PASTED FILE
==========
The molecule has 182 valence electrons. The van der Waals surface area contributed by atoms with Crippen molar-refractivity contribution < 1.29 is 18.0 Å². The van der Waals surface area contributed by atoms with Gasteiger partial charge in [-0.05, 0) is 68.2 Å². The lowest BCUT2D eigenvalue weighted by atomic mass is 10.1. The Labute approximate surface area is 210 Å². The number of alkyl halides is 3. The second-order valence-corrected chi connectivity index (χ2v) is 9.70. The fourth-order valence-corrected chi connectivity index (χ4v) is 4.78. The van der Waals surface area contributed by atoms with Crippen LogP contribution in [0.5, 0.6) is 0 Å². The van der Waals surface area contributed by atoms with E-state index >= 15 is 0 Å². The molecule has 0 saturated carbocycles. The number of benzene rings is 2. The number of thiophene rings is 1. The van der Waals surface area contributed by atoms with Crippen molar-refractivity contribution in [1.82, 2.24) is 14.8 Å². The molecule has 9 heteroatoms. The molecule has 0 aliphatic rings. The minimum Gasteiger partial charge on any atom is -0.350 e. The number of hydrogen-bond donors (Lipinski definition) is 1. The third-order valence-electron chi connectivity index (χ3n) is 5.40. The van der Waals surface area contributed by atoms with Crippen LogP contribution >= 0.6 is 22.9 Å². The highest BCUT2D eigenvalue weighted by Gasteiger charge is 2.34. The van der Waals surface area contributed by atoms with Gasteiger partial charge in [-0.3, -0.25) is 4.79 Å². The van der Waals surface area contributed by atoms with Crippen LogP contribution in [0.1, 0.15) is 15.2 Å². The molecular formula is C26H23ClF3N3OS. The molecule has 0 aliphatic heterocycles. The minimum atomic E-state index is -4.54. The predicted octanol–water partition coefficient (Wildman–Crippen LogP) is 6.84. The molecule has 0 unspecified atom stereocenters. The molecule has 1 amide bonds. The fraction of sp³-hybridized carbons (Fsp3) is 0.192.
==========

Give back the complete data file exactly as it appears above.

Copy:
The molecule has 182 valence electrons. The van der Waals surface area contributed by atoms with Crippen molar-refractivity contribution < 1.29 is 18.0 Å². The van der Waals surface area contributed by atoms with Gasteiger partial charge in [-0.05, 0) is 68.2 Å². The lowest BCUT2D eigenvalue weighted by atomic mass is 10.1. The Labute approximate surface area is 210 Å². The number of alkyl halides is 3. The second-order valence-corrected chi connectivity index (χ2v) is 9.70. The fourth-order valence-corrected chi connectivity index (χ4v) is 4.78. The van der Waals surface area contributed by atoms with Crippen LogP contribution in [0.5, 0.6) is 0 Å². The van der Waals surface area contributed by atoms with E-state index >= 15 is 0 Å². The molecule has 0 saturated carbocycles. The number of benzene rings is 2. The number of thiophene rings is 1. The van der Waals surface area contributed by atoms with Crippen molar-refractivity contribution in [1.82, 2.24) is 14.8 Å². The molecule has 9 heteroatoms. The molecule has 0 aliphatic rings. The minimum Gasteiger partial charge on any atom is -0.350 e. The number of hydrogen-bond donors (Lipinski definition) is 1. The third-order valence-electron chi connectivity index (χ3n) is 5.40. The van der Waals surface area contributed by atoms with Crippen LogP contribution >= 0.6 is 22.9 Å². The highest BCUT2D eigenvalue weighted by Gasteiger charge is 2.34. The van der Waals surface area contributed by atoms with Gasteiger partial charge in [-0.3, -0.25) is 4.79 Å². The van der Waals surface area contributed by atoms with Crippen LogP contribution in [0.1, 0.15) is 15.2 Å². The molecular formula is C26H23ClF3N3OS. The molecule has 0 aliphatic heterocycles. The minimum atomic E-state index is -4.54. The predicted octanol–water partition coefficient (Wildman–Crippen LogP) is 6.84. The molecule has 0 unspecified atom stereocenters. The molecule has 1 amide bonds. The fraction of sp³-hybridized carbons (Fsp3) is 0.192.